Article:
Vietnamese church in land dispute dating back to 1975

Province wants to build a new school but parishioners say the land belongs to their church.
By RFA Vietnamese Service
Vietnamese church in land dispute dating back to 1975 Thanh Hai parishioners protested local authorities' plan to build schools on land borrowed from Thanh Hai church, May 8, 2024.
Năm Chiếc Bánh vía YouTube

Parishioners of a Catholic church in southern Vietnam are protesting the local government’s plan to build a school on land that they say belongs to the church, igniting a dispute that dates back to 1975, the parishioners told Radio Free Asia.

Two school buildings at the Thanh Hai Church in Thanh Hai ward, Phan Thiet city, Binh Thuan province were lent to the government in 1975 to be used as public schools. Now the government plans to return one of the buildings to the church and will raze the other to build a more modern 10-classroom school building.

Similar land disputes between local governments and religious institutions regarding land use are very common in Vietnam. 

Key to the Thanh Hai dispute is that the authorities are not officially using the term “return” to describe the process, implying that the land does not belong to the church. The parishioners, however, oppose the plan for the new school, saying they want all of the land returned to them.

When the province began measuring the land surrounding the schools on May 8, hundreds of parishioners came to the churchyard to stop them.

“We demanded that the authorities stop measuring the land of the two educational facilities that used to be the parish’s Catholic primary and middle schools,” a member of the church’s Pastoral Council, who like all unnamed sources in this report requested anonymity for security reasons, told RFA Vietnamese.

He said that the council told the local authorities not to take action on church land without prior notification, and since then nothing has happened at the site.

RFA contacted Thanh Hai People’s Committee for more information about the incident, but a staff member who answered the phone said the information should be requested in person, directly to the leaders of the ward

“No one, from the authorities to the priests, can take away our land,” she said. “[This is] the land our parents put a lot of effort and hard work to claim since they migrated to the South.”

Claim rooted in history

The Thanh Hai Parish was established in 1955 and its first parishioners were those who migrated south from the northern provinces of Thanh Hoa, Hai Phong, and Quang Binh following the signing of the Geneva Accords, which divided Vietnam into the communist North and anti-communist South.

Today there are 8,000 parishioners and they make up 75% of the population in Thanh Hai ward, according to a 2015 survey. 

Before the North defeated the South and unified Vietnam in 1975, the schools on the church land were run by the parish and only the children of parishioners could attend. But that changed when the new government requisitioned the schools and ordered that they serve all children in the ward.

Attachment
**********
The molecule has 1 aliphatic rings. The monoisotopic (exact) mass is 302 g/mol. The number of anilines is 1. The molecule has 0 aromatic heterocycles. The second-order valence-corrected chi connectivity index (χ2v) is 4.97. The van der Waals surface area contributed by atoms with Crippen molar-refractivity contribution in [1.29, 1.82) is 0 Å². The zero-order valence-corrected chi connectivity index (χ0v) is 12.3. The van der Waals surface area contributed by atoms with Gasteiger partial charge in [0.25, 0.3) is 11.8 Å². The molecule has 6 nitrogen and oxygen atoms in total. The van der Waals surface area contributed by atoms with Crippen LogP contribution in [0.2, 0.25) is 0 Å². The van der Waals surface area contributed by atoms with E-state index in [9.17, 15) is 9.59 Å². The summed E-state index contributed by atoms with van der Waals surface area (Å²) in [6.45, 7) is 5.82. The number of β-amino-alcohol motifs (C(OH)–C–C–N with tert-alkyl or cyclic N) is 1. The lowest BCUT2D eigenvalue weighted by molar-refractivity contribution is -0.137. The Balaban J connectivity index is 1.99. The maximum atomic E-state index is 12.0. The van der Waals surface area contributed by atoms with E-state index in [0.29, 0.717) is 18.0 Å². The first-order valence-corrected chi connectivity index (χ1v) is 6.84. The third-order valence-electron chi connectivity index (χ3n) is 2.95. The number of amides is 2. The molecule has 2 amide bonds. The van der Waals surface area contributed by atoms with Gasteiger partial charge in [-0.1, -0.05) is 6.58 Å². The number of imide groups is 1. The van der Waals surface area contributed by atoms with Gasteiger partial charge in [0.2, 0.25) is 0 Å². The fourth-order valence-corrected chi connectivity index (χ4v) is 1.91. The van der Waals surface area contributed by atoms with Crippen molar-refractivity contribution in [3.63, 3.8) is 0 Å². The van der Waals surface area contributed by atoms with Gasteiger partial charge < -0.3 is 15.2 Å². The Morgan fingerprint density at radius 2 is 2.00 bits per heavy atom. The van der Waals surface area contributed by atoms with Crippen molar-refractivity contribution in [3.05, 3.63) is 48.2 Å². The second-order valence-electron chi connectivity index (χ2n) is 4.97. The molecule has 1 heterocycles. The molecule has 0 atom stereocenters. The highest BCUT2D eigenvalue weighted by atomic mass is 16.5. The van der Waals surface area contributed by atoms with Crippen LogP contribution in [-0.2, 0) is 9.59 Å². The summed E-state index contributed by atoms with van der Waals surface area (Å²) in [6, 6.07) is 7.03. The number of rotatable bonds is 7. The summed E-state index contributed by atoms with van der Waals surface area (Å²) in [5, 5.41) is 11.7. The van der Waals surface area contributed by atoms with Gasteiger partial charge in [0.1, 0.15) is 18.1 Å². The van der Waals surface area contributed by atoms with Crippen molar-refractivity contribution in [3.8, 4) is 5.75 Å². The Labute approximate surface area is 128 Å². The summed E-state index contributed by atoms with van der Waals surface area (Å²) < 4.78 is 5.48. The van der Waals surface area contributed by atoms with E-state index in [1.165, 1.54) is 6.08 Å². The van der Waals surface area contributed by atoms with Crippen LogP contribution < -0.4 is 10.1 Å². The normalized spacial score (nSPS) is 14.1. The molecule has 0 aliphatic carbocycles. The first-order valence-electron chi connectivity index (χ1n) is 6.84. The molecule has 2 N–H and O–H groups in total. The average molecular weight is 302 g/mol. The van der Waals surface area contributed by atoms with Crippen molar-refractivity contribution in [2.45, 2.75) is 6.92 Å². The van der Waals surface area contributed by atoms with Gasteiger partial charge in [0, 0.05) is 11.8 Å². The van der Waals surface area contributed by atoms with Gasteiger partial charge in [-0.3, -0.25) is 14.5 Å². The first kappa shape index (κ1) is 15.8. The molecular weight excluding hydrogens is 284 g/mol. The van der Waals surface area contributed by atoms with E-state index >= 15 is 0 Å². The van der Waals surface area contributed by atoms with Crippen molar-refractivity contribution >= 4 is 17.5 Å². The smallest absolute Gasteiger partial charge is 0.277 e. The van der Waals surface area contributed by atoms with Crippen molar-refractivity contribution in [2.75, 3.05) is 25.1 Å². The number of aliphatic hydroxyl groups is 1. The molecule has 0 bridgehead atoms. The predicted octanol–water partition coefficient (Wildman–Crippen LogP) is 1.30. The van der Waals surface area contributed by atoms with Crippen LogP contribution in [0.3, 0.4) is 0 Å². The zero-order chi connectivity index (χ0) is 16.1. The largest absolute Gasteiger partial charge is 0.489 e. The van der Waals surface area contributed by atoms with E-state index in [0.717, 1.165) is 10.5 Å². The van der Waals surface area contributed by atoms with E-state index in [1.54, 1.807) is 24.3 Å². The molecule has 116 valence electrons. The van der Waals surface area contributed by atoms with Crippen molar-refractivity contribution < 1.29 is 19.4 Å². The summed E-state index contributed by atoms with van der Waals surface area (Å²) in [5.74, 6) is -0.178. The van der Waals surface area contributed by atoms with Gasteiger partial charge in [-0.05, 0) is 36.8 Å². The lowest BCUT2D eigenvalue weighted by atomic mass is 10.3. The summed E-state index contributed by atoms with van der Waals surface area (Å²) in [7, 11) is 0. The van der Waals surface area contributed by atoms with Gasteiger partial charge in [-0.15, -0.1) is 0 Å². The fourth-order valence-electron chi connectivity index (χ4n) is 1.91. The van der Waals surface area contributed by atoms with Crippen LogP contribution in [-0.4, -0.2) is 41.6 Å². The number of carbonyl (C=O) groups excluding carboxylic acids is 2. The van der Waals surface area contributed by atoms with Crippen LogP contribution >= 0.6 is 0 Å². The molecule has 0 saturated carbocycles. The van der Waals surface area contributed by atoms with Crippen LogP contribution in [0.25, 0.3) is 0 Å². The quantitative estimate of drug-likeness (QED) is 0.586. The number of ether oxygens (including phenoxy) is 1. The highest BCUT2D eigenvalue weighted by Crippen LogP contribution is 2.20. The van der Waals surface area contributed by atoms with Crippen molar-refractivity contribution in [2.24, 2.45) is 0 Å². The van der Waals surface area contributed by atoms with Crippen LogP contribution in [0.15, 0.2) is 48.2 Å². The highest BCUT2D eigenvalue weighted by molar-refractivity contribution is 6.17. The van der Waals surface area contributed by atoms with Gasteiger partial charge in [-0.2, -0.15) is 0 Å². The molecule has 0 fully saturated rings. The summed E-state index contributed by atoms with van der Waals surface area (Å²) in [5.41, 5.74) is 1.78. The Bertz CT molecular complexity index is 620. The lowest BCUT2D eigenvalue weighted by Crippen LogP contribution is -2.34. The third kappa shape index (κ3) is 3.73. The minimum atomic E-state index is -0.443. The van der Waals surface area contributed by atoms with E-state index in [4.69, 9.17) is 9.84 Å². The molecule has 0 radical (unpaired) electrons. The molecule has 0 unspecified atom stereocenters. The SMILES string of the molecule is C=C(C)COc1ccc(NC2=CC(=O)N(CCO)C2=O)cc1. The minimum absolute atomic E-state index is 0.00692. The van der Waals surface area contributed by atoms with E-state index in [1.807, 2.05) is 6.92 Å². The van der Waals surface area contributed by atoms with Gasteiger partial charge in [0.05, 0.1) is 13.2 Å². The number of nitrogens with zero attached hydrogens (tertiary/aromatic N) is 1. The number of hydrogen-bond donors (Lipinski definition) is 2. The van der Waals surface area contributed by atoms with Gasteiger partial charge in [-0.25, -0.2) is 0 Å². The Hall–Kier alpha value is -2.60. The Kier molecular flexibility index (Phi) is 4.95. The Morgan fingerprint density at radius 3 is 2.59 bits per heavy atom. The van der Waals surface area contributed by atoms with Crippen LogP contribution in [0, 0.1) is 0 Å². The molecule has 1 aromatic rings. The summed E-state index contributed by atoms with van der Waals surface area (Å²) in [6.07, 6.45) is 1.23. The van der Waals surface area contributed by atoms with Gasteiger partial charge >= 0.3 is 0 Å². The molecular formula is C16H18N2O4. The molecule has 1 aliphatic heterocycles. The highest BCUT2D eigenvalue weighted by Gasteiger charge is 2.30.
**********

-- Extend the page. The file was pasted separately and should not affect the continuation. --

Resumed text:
ENG_VTN THANH HAI_05142024.2.jpg
Thanh Hai parishioners protested local authorities' plan to build schools on land borrowed from Thanh Hai church, May 8, 2024. (Năm Chiếc Bánh vía YouTube)

Due to the increasing number of parishioners in recent years, the parish has found it necessary to build some additional facilities, including a parking area, a pastoral service house, and a place for children and young people’s religious activities. As a result, in 2014, the parish started to request the authorities to return the two schools to them.

According to a copy of the document named “1996 Land Use Declaration,” the Thanh Hai Parish, represented by Priest Vu Ngoc Dang, lent the local authority the school facilities with a total area of 6,136.8 square meters (1.5 acres). The document was signed and sealed by the then Chairman of Thanh Hai Ward People’s Committee.

However, according to a document posted on the Binh Thuan province website, authorities said that the province had never borrowed the parish’s land to house the two schools.

They say the establishment of the two schools followed Circular No. 409 of the People's Revolutionary Committee of the Middle Central Region, which said that "starting from the school year 1975-1976, all types of private schools (run by individuals, and religious and social organizations) will be converted into public schools." 

‘Land extension’

When the parishioners learned of the plan on Feb. 16, they gathered at the Episcopal See to protest. Video footage of the incident shows a woman named Toan explaining why she feels so strongly about the dispute. 

The plan to return one building to the church and to build the new school on the site of the other building was announced in a governmental meeting on March 1. All references to returning the land to the church were avoided, in favor of the term “land extension.” 

According to the pastoral council member, the Phan Thiet Episcopal See and the Thanh Hai Parish priest agreed with the plan, but the parishioners disagreed, because they want to get back all the land that their parents and grandparents lent to the government nearly 70 years ago.

RFA attempted to contact Duong Nguyen Kha, the priest of Thanh Hai Parish for comment, but he did not respond. The Phan Thiet Episcopal See also did not respond to email queries.

Translated by Chau Vu. Edited by Eugene Whong and Malcolm Foster.


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